CORRECTION: The U.S. Embassy's apology was issued before the protests, at approximately noon Cairo time. Despite the statement, protesters stormed the embassy five hours later.
After an angry mob stormed the U.S. embassy in Cairo and tore down the American flag, the embassy apologized for provoking the mob and condemned the free speech back across the Atlantic which hurt the mob's feelings.
Egyptian demonstrators climbed the walls of the U.S. Embassy in Cairo today and pulled down the American flag to protest a film they say is insulting to the prophet Mohammad.
Reuters reports that protesters tried to raise a black flag carrying the slogan: "There is no god but Allah and Mohammad is his messenger."
The news agency says about 2,000 protesters have gathered outside the embassy and about 20 have scaled the walls.
The AP says the protesters were largely ultra-conservative Islamists.
Iran's FARS news agency says the film is the work of a group of "extremist" members of the Egyptian Coptic Church in the United States.
Al Ahram online says the film is reportedly being produced by U.S.-based Coptic-Christian Egyptians, including Esmat Zaklama and Morees Sadek, with the support of the Terry Jones Church in the United States.
Jones is the evangelical pastor who stirred controversy last year by threatening to burn a Quran in public.
CNN says the film in question is a Dutch production.
In place of the U.S. flag, the protesters tried to raise a black flag with the words "There is no God but God, and Mohammad is his messenger", a Reuters witness said.
Once the U.S. flag was hauled down, some protesters tore it up and showed off pieces to television cameras. Others burned the remains outside the fortress-like embassy building in central Cairo. But some protesters objected to the flag burning.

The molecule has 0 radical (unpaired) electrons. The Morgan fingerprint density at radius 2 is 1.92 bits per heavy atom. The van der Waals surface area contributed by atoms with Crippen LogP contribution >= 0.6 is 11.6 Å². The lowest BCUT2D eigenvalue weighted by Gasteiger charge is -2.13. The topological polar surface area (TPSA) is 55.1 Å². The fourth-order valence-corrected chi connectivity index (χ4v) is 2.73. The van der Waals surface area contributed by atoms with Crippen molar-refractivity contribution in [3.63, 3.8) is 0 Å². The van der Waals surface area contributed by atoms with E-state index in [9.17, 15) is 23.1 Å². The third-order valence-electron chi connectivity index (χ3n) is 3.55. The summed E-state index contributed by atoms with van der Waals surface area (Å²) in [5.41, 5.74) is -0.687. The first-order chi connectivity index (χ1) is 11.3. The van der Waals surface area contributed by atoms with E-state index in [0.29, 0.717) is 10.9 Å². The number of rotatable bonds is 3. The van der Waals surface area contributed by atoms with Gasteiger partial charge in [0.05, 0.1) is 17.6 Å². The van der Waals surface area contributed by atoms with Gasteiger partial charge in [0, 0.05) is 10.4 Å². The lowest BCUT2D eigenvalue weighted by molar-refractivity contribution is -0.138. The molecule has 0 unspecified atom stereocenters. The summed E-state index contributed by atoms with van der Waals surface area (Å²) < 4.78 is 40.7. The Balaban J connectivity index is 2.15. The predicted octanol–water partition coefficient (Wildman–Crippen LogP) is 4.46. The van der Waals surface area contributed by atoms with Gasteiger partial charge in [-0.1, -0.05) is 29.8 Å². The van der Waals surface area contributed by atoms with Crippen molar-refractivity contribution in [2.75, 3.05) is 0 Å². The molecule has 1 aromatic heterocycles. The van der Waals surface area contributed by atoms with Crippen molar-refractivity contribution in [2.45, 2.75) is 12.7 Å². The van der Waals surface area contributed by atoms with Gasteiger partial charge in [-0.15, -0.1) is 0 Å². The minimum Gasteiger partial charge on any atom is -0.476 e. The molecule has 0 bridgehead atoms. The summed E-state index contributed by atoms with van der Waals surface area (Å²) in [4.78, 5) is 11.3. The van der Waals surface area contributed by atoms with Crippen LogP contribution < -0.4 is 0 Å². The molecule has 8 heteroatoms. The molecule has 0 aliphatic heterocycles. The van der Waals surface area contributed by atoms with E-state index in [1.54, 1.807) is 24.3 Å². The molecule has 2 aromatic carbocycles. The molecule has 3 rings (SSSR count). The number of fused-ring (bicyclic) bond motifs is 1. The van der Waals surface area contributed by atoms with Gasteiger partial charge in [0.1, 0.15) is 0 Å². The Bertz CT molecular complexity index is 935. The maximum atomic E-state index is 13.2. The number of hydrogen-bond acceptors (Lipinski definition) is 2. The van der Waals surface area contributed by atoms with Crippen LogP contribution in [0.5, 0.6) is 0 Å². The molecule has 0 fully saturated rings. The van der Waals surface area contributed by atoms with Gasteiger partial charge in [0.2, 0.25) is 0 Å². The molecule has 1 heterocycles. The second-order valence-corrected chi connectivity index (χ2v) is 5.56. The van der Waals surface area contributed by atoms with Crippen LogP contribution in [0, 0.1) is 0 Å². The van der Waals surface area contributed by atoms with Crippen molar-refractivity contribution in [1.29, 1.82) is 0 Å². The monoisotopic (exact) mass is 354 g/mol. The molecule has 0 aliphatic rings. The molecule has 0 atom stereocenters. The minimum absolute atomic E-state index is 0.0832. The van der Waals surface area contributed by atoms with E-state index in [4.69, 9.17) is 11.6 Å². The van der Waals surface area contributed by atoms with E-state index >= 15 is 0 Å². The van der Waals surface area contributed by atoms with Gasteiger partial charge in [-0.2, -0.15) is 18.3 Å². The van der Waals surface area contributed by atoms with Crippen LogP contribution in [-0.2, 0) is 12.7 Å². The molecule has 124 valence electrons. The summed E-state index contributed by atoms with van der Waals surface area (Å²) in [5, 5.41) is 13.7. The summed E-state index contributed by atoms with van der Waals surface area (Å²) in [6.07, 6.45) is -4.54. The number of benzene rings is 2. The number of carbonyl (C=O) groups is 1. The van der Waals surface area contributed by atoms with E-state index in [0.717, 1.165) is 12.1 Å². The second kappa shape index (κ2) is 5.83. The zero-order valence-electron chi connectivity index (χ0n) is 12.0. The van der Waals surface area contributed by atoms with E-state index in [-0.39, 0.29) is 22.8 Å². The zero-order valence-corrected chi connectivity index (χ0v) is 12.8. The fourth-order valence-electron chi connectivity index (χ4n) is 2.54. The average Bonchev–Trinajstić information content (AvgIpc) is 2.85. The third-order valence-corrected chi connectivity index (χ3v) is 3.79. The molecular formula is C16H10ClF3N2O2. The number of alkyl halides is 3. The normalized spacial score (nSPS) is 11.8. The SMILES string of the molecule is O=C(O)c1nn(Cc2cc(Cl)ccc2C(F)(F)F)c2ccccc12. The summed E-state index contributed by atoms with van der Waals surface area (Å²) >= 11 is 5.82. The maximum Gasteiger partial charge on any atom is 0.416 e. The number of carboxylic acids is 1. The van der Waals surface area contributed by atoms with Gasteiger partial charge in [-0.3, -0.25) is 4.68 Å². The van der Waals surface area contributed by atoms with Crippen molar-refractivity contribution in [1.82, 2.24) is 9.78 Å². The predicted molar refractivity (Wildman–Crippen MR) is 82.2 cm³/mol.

Many Muslims consider any depiction of the Prophet to be offensive.
"This movie must be banned immediately and an apology should be made," said 19-year-old Ismail Mahmoud, a member of the so-called "ultras" soccer supporters who played a big role in the uprising that brought down Hosni Mubarak last year.
It seems Islamists in Egypt are confusing an abuse of free speech with the non-existent right to not be offended. From Reuters:
Although it was not clear which film prompted the protests ...
They're not even sure why they're storming the walls.
Our own embassy responded by lying prostrate before the fundamentalists who are enacting their Theo Van Gogh brand of bullying:
The Embassy of the United States in Cairo condemns the continuing efforts by misguided individuals to hurt the religious feelings of Muslims – as we condemn efforts to offend believers of all religions. Today, the 11th anniversary of the September 11, 2001 terrorist attacks on the United States, Americans are honoring our patriots and those who serve our nation as the fitting response to the enemies of democracy. Respect for religious beliefs is a cornerstone of American democracy. We firmly reject the actions by those who abuse the universal right of free speech to hurt the religious beliefs of others
The theocratic basis of their new government has absolutely no affect on our freedom of speech, which says that if someone wants to put a cross in a jar of urine and call it "art," they have the right to do so. It's the freedom of expression which we are granted by our Constitution, and a foreign entity's dogmatic interpretation of what is or is not free speech as it relates to their religion is wholly irrelevant. That our foreign embassy would pull a President Obama and bow to the demands of fundamentalists who find no offense in murder over religion -- fundamentalists who backed the extremist Muslim Brotherhood candidate that this administration endorsed -- is antithetical to our freedoms.
Of course, this is from an administration who endorsed Muslim Brotherhood, Egypt's new leading political party who not only fosters an abuse of women, oppression of Coptic Christians, murder of gays for existing, and crucifixion of political opponents and will be welcoming their leader, President Morsi, to Washington D.C. this month.
ON BREITBART TV